The 7th Street Casino in downtown Kansas City, Kansas. File Photo © Wyandotte Nation. After more than a decade of litigation, it looks like the out-of-state casino operated by the Wyandotte Nation of Oklahoma is finally safe. The tribe began laying groundwork for the casino in 1995 by buying a half-acre of ancestral property in downtown Kansas City, Kansas. The property was purchased with funds that Congress appropriated to settle the tribe's land claims. The state of Kansas and the four federally-recognized tribes in the state quickly sued the Interior Department to prevent the land from being taken into trust. And if it ever was, they wanted to make sure the Wyandotte Nation couldn't use it for a casino. After several rounds of litigation, the Bush administration in March 2002 reaffirmed the trust status of the Shriner Tract, as the property is known. But the Bureau of Indian Affairs refused to say whether the land could be used for gaming. That issue is a critical one since the Shriner Tract was taken into trust in 1996, long after the passage of the Indian Gaming Regulatory Act of 1988. The law generally bars gaming newly acquired lands unless certain exceptions are met. According to the National Indian Gaming Commission, the Shriner Tract didn't meet any of the exceptions -- including one related to land claim settlements -- but that didn't stop the tribe from opening a modest Class II facility on the site. The NIGC's stance prompted the state of Kansas to raid the facility in April 2004, a move that clearly violated the tribe's sovereignty, the 10th Circuit Court of Appeals later ruled. With that victory on its belt, the tribe won additional rulings that effectively overturned the NIGC's opinion of the Shriner Tract. The 10th Circuit finally dismissed the state's lawsuit in October 2007, pointing out that there were no more claims to resolve because the casino site was already in trust. The tribe reopened the 7th Street Casino in January of this year. But less than a month later, the 10th Circuit revised its opinion and suggested that the state could reopen its lawsuit. Judge Richard D. Rogers agreed to hear further arguments, but in an opinion filed on Wednesday, he dismissed the case. Since the land is already in trust and the United States enjoys sovereign immunity from lawsuits, he ruled that the state lacked any basis to continue. "[S]overeign immunity has not been waived in a situation in which plaintiffs are asking for land to be removed from trust status and, therefore, this case is moot," Rogers wrote. Barring dramatic shifts in the case, the 7th Street Casino appears to be safe from future litigation. That makes the Wyandotte Nation only the second tribe in the history of IGRA to open a gaming facility through the land claim exception. The Seneca Nation opened two off-reservation casinos in New York through the land claim exception. However, a federal judge ruled that the NIGC's opinion on one of the casinos was flawed and the agency has since ordered the tribe to shut down the facility. Court Decision:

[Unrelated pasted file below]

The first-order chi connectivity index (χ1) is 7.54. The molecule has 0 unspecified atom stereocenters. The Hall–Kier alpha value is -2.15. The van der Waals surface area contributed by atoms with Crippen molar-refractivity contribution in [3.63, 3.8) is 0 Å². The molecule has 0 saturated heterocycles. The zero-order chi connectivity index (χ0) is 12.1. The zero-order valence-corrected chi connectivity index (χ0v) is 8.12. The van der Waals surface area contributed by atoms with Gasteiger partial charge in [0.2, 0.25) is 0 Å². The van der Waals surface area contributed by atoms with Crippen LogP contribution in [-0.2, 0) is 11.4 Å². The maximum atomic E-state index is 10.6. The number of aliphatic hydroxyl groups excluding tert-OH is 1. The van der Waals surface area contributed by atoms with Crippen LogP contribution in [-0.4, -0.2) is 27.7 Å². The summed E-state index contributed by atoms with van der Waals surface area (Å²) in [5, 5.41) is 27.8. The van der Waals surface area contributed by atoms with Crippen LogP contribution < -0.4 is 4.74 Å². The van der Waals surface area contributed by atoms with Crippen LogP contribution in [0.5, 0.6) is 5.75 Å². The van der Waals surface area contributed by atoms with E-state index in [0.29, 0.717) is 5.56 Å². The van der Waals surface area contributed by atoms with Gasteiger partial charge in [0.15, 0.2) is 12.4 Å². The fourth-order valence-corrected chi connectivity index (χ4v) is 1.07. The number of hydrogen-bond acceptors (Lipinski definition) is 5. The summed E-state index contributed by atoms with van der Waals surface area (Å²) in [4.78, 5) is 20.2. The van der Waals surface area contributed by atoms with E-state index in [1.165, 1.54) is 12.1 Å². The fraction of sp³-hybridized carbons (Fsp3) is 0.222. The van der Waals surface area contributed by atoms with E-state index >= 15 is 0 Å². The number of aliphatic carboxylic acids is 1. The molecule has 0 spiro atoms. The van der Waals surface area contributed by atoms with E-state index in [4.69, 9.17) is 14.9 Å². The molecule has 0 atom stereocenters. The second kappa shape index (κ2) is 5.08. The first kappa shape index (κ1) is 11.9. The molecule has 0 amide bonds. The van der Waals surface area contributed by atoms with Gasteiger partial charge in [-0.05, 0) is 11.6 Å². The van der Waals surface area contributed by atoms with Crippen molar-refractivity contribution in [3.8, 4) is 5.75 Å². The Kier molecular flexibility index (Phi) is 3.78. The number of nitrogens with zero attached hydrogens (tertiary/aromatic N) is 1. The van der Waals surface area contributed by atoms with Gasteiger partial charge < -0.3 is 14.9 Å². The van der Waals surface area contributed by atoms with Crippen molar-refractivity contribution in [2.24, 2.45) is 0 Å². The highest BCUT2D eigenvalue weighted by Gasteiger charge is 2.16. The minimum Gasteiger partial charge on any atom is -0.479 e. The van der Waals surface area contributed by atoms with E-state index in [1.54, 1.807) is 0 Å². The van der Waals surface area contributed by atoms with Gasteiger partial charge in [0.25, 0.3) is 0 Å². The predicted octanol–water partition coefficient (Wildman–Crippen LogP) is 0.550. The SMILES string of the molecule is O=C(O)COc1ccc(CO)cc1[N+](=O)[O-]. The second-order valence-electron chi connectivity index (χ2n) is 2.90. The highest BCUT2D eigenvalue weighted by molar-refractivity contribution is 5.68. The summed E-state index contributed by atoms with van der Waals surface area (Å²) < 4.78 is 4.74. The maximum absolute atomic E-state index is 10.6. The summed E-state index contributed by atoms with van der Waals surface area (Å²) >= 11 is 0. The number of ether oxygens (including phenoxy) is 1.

Kansas v. Kempthorne (September 10, 2008) 10th Circuit Opinions:
Revised February 2008 Opinion | October 2007 Opinion Related Stories:
Judge reopens lawsuit over Wyandotte casino (4/16)
10th Circuit revises Wyandotte Nation casino opinion (2/1)
Wyandotte Nation dedicates Kansas City casino (1/11)
Wyandotte Nation wins big decision on gaming in Kansas (7/7)
Oklahoma tribe wins another ruling on out-of-state land (05/12)
Oklahoma tribe wins ruling on out-of-state gaming site (04/10)
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